Mingus was as generous in celebrating the musicians who inspired him as he was ardent in discovering them. One of the most special aspects of Mingus Ah Um is the way it functions as a sort of encyclopedia of the best jazz music recorded to that point. Special tributes are offered up to Lester Young, Charlie Parker, Jelly Roll Morton, and, of course, Duke Ellington. For this work, which was profoundly personal to him for obvious reasons, he embellished his quintet with new faces and old friends. Of the many bands Mingus led, the one that made history in Europe during 1964 (featuring Eric Dolphy) is tough to top, but in terms of sheer versatility and expertise, the individuals handpicked for this session represent an unparalleled collective. Shafi Hadi (alto sax) and Jimmie Knepper (trombone) had already made memorable contributions throughout ’57, and they adapted deftly to the larger ensemble. Booker Ervin (tenor sax) would go on to make many remarkable albums of his own, but it’s likely that his best work is contained on this outing—a circumstance not atypical for so many of the excellent musicians who played with Mingus over the years. Special mention must be made for drummer Dannie Richmond. Mingus is quoted in the album’s original liner notes as claiming he “would rather have no drummer at all if Dannie weren’t available.” Suffice it to say, coming from the notoriously exacting—and occasionally self-destructive—standards Mingus set, this sentiment speaks volumes. Richmond was impressive from the moment he worked with Mingus, and while he shines on the ’57 recordings, he truly comes into his own on this set. Beyond impeccable timekeeping, his lock-step accompaniment with Mingus is almost inexplicable; both men were quick to acknowledge that they seemed destined to work together.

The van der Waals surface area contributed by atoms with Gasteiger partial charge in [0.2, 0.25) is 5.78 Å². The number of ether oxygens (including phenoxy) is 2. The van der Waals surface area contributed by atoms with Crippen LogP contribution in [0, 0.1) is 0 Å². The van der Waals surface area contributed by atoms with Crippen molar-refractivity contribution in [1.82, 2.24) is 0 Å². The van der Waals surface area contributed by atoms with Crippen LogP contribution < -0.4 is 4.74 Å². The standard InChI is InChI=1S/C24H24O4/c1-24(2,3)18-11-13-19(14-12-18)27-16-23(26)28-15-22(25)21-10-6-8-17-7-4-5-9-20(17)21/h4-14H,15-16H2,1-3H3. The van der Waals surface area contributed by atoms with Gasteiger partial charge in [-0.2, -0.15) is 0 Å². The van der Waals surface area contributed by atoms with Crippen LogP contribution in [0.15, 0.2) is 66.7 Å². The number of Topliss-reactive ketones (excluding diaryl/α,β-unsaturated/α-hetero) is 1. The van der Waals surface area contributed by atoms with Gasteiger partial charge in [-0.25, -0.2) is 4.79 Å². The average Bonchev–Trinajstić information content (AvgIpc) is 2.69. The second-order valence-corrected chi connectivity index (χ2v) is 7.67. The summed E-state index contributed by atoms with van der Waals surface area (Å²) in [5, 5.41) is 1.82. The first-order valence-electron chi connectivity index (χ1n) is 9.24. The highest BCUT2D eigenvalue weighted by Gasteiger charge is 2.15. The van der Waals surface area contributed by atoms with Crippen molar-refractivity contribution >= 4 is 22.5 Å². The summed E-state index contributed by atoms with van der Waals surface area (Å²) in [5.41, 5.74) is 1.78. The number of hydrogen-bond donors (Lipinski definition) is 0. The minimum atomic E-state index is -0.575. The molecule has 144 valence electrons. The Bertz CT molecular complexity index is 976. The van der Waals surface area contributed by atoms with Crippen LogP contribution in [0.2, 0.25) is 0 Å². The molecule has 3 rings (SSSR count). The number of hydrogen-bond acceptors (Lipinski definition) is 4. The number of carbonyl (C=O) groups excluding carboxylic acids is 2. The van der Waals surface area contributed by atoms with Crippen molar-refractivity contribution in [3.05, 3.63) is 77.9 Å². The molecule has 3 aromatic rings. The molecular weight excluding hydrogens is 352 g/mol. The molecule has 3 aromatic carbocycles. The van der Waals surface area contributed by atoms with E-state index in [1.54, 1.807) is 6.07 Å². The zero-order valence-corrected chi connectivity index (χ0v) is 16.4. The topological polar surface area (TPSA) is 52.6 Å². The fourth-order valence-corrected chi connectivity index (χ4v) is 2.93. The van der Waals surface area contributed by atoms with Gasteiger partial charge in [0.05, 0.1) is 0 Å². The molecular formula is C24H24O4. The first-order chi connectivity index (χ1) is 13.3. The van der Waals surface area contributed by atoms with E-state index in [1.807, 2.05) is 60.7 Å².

Okay, so for those not already in the know, what does Mingus Ah Um sound like? Plain and simple, it sounds like the 20th Century: it is a self-portrait of a man who helped define the direction of post-bop jazz, commenting on the country that created him. Charles Mingus was, above all things, a fighter. Since nothing came easily to him, his struggles—as a musician, as a man—acted as the kiln in which his character was forged. This is how Mingus, mercurial and larger than life, manages to encapsulate so many aspects of the American story: he battled to find his artistic voice, then he strived—often stymied by rejection or indifference—to have that voice heard. Eventually, inevitably, he managed to create material that was too brilliant to be ignored.